I sometimes think I just get paid to drink coffee. But I dont. Well, actually I do.
Actually I get paid to be a practice supervisor with community and youth practitioners and do this mostly in coffee shops around the north.
And sometimes I think i’m the only person that’s doing this, or thankfully working with organisations (or self employed) who also value this. Though im probably not… but..
In the main, usually, I supervise practitioners on a 6/8 weekly basis, and I hope, at least, I think, that this is deemed valuable for those who receive it.
For those of us who have had a high regard for practice supervision, that its deemed a luxury can be a tragedy, and real inhibitor to the encouragement of good practice, why?
Well, because supervision that’s non managerial, helps a person look at what they do, with an outside view, gives them the opportunity to describe to someone else what it is they’re doing, what their ideas are, what the issues might be, what the challenges or joys are – and in good supervision be reframing this as they talk.
Be already working out the response the issue, without much input.
Other times, the story, the situation provokes a question from me
On other occasions I might refer to a theory, a book or the example of someone else – so that the practitioner connects with another
Or they’ll talk, and ill listen, and ill just let the conversation keep going, until the practitioner has worn themselves out… and the issue isn’t the issue at all.. its something else, and we got there in the end…
I might ask : ‘so.. what are you learning?’
or ‘are you sure?’ or
‘is there anything else going on?’
or just ‘ keep talking..’
‘what theory might this remind you of’
‘how might your theology inspire you here, where are the resonances’ (to the faith based practitioner)
The whole aim of supervision, in this way, is to encourage, to affirm, to help the practitioner reflect, to give them space to realise the new themselves – and I know sometimes I might want to share an idea, and I probably do too much, but am learning to stay quieter for longer.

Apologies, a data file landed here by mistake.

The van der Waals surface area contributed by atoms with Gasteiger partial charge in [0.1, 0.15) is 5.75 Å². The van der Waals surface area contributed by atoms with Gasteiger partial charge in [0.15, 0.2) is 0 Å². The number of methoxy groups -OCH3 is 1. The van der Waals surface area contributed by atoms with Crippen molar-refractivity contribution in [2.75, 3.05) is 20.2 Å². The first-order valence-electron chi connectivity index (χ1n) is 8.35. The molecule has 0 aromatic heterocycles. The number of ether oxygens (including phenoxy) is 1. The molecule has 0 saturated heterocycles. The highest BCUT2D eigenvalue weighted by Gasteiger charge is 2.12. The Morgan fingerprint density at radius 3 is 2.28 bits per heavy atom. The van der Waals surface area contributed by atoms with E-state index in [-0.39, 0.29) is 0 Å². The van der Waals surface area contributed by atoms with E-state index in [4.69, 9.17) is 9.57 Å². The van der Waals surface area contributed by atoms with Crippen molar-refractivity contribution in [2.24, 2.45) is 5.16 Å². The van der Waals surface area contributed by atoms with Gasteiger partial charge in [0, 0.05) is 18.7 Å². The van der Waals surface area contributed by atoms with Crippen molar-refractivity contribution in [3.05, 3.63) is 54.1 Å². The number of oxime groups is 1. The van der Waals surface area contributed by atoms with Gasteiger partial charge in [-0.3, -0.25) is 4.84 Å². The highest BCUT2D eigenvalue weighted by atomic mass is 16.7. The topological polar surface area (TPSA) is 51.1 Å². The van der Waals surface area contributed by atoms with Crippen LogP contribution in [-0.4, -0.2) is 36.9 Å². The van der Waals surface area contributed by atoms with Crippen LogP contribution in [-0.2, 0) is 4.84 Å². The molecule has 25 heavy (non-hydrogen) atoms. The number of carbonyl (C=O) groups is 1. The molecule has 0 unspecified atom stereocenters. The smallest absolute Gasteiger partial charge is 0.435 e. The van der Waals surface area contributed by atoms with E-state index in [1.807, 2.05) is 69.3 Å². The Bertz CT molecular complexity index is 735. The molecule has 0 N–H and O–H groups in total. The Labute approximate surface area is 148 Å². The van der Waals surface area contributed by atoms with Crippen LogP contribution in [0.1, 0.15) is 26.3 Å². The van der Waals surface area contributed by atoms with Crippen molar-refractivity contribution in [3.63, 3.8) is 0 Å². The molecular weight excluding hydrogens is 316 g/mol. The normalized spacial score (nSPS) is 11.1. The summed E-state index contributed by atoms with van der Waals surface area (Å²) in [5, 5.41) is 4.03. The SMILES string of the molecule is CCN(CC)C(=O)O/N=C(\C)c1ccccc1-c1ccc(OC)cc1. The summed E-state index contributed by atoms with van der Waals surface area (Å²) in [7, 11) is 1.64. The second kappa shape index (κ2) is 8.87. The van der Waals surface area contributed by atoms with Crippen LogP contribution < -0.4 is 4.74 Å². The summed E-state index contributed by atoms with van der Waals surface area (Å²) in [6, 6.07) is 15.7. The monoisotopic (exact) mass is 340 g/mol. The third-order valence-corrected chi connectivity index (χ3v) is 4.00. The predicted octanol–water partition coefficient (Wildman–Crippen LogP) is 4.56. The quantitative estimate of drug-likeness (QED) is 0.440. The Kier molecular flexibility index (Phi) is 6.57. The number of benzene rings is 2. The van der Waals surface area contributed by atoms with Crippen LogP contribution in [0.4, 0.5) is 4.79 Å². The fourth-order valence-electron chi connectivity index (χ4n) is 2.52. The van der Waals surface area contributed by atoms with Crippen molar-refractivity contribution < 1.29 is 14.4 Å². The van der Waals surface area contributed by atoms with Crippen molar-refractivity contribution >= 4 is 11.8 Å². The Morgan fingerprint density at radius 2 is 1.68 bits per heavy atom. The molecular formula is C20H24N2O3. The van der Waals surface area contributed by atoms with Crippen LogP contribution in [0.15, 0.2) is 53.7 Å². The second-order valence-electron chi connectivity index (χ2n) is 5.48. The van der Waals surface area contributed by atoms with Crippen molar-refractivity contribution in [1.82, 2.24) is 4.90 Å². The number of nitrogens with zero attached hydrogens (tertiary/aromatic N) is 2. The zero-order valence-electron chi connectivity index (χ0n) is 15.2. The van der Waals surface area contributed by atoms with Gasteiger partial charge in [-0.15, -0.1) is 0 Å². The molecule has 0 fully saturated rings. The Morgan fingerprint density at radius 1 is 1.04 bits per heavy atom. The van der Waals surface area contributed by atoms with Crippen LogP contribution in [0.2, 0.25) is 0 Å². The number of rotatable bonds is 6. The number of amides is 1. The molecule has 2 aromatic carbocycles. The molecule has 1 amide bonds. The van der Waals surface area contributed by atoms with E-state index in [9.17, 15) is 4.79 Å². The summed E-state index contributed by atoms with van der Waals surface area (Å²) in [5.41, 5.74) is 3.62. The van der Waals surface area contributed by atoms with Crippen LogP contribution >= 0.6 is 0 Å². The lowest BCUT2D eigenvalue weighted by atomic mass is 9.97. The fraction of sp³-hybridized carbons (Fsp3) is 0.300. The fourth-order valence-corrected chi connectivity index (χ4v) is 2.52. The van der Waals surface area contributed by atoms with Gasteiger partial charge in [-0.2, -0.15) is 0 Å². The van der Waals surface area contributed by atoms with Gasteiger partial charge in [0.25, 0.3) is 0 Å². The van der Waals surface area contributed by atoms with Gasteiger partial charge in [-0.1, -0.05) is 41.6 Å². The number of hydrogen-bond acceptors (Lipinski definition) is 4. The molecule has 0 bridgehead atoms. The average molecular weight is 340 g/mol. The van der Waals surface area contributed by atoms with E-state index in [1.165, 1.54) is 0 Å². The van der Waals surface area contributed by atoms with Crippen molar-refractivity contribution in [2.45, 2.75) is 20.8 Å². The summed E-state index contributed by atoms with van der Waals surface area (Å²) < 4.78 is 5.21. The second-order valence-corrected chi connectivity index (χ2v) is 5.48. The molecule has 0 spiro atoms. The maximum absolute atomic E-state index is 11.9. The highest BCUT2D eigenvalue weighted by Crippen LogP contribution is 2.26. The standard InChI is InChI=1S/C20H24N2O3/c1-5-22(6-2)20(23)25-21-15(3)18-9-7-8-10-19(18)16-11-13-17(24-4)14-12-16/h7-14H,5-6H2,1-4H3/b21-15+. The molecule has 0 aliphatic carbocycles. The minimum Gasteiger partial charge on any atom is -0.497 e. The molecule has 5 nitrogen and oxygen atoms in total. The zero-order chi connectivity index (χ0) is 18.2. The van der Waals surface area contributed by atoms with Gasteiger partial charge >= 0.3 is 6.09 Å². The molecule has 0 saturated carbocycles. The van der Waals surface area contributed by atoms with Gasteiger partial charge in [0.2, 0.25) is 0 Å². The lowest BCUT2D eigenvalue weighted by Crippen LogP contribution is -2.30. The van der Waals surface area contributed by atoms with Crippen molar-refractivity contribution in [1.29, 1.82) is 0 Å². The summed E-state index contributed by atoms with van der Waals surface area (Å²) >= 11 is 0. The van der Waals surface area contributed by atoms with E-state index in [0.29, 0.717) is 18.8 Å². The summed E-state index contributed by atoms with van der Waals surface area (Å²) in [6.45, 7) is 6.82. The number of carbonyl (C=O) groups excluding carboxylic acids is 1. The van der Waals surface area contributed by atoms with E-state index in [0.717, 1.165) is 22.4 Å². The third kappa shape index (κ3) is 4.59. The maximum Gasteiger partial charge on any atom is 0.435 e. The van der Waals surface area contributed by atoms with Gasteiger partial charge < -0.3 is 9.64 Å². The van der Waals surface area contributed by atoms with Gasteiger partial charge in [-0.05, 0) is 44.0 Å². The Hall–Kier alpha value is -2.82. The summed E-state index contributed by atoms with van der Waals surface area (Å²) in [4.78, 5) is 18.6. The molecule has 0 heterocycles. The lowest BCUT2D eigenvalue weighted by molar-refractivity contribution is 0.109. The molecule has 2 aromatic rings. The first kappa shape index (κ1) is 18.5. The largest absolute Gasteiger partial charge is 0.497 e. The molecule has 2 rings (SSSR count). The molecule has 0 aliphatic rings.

I do despair that so often this kind of reflective space in supervision isn’t deemed essential for roles – sometimes management is barely adequate to be honest, sometimes practice reflection might highlight the need for better management…
But if management is about helping a person set and then meet designated goals, then supervision, for me, if the roles are separate, is more open, set by the practitioner, with subjects, content in what they want to talk about – reflect on, share – and yes the conversation might wander…It’s the space of the practitioner, and this, I think is the crucial bit. And it is safe. It is a place to do real if need be, if it needs to be a space of wallowing, of heartache, then it might need to be – but then it is also a place where the rebuild might occur, through the conversation.
Because its tough out there in ministry, community work, youth ministry – isn’t it? really tough.. pulled in all directions, managing up and downwards, delivering and planning practice, trying new things..pressure to keep organisations going, worry, stress.. and so, whilst supervision might not be the only answer… its a place to step out and reflect. To breathe….
are you telling me that this isn’t essential? no though not…
I have had to be manager/supervisor to a few people, and id almost have to pre empt a change in style to go between the two saying ; ‘you know im not often like this, but, I will say that you need to do_____’ – and be more directive in that moment- when the rest of the time I might be more reflective.
Its as if they are improvisatory conversations, within which there’s reminders of the tools already available, reminders of the resources that are within grasp and reminders that the person genuinely isn’t alone.
And its great, in the main, to hear of the progress of a project, the learning of an individual, the change a person might make from one supervision to another, and not everything happens to plan, ever, and not everything even happens at all – but if its taken seriously, then the process can be valuable, I hope through reading this you can tell that is.
So church – if you value your youth workers, clergy even – creating and purposefully including non managerial supervision (and its different from spiritual director/retreats/management) as part of their role might be the best thing you could do for them.
So, yeah, I get paid to have coffee, on one hand. Maybe I get paid to increase the longevity, creativity, support, learning, awareness of community and youth workers, and do this through conversation- helping community and youth workers discover that they can do this themselves..and that they’re ok… Though I might need shares in the many local coffee shops in the north….